Blog Entries - Grant recipients
Funds will go to head and neck cancer researchers at the University of Cincinnati College of Medicine and the University of California, San Diego
Brandon C. Gromada died of head and neck cancer at the age of 38 three years ago today, June 2, 2012. It seems fitting that the foundation named for him announces its 2015 research grants on this third anniversary of his death. The recipients of the two grants are Nooshin Hashemi, M.D. and El Mustapha Bahassi, Ph.D. of the University of Cincinnati (UC) College of Medicine, and Rutherford (Weg) M. Ongkeko, M.D., Ph.D. of the University of California, San Diego (UCSD).
The UC College of Medicine researchers are being awarded a $20,000 grant to study "Pharmacogenomic Profiling of Circulating Tumor Cells to Guide Head and Neck Cancer Therapy." A $15,000 grant will provide seed funding for Dr. Ongkeko’s research, "Characterization of Long Non-coding RNA in Poorly Differentiated Head and Neck Squamous Cell Carcinoma," at UCSD. The recipients of both grants expressed similar themes when notified their research projects were chosen for the two grants. They noted the difficulties for those seeking funding for head and neck cancer research. According to Dr. Bahassi, "Generous gifts from foundations like yours are becoming essential as research funding is facing daunting challenges." All reiterated Dr. Ongkeko’s pledge to use the funds wisely in order to better understand head and neck cancer and explore treatments that "ultimately find a cure for this unforgiving disease."
The foundation’s grant selection process takes time and effort. A “request for proposals” is made early in the year. Each submitted proposal is then sent to several experts in the field of head and neck cancer who volunteer their time to review and rate various merits of a proposal. (Submitted proposals are “blinded,” so reviewers do not know a researcher’s name.) The foundation’s board of directors uses the reviewers’ ratings to guide the final selection of projects for funding.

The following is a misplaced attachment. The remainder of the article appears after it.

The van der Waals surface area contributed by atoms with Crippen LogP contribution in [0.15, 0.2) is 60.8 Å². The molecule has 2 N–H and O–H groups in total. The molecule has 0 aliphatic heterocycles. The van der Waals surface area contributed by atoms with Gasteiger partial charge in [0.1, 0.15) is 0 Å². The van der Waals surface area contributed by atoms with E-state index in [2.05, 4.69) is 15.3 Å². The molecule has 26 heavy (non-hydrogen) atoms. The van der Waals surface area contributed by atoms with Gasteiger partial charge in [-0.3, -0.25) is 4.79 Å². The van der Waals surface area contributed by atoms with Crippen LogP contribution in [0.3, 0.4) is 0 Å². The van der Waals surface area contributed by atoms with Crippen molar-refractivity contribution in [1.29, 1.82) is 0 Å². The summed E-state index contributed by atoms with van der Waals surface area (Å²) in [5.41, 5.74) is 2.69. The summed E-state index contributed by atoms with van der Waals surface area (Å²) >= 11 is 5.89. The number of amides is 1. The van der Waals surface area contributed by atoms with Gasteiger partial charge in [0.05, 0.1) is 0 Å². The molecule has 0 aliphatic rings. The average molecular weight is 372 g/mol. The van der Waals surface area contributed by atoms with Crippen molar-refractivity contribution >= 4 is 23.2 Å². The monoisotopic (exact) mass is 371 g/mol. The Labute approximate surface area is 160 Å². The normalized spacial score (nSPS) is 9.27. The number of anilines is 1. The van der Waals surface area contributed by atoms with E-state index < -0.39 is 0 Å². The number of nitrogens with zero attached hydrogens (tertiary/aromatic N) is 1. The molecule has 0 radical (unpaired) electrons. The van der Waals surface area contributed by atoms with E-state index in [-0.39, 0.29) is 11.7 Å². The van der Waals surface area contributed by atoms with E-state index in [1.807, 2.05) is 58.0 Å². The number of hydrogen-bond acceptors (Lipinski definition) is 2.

About Head and Neck Cancer
"Cancer of the head and neck, which includes oral cancer, receives little public attention," said Karen Gromada, chairperson of the foundation’s board of directors and Brandon’s mother, “although it is among the most common – and the most deadly – cancers in the United States.” The sixth most common cancer in the United States, its incidence has risen significantly in the last one to two decades among those 25-50 years of age. Usually a form of squamous cell carcinoma (SCC), head and neck cancer’s low 50% five-year survival rate has changed little for decades. The goal of Brandon's foundation is to provide funding for innovative head and neck cancer research, which will result in cures and more effective, less-debilitating treatments while also raising awareness about the disease. The Gromadas want to end the devastation of head and neck cancer so "no other family will have to deal with the sadness we will always feel with Brandon’s death."
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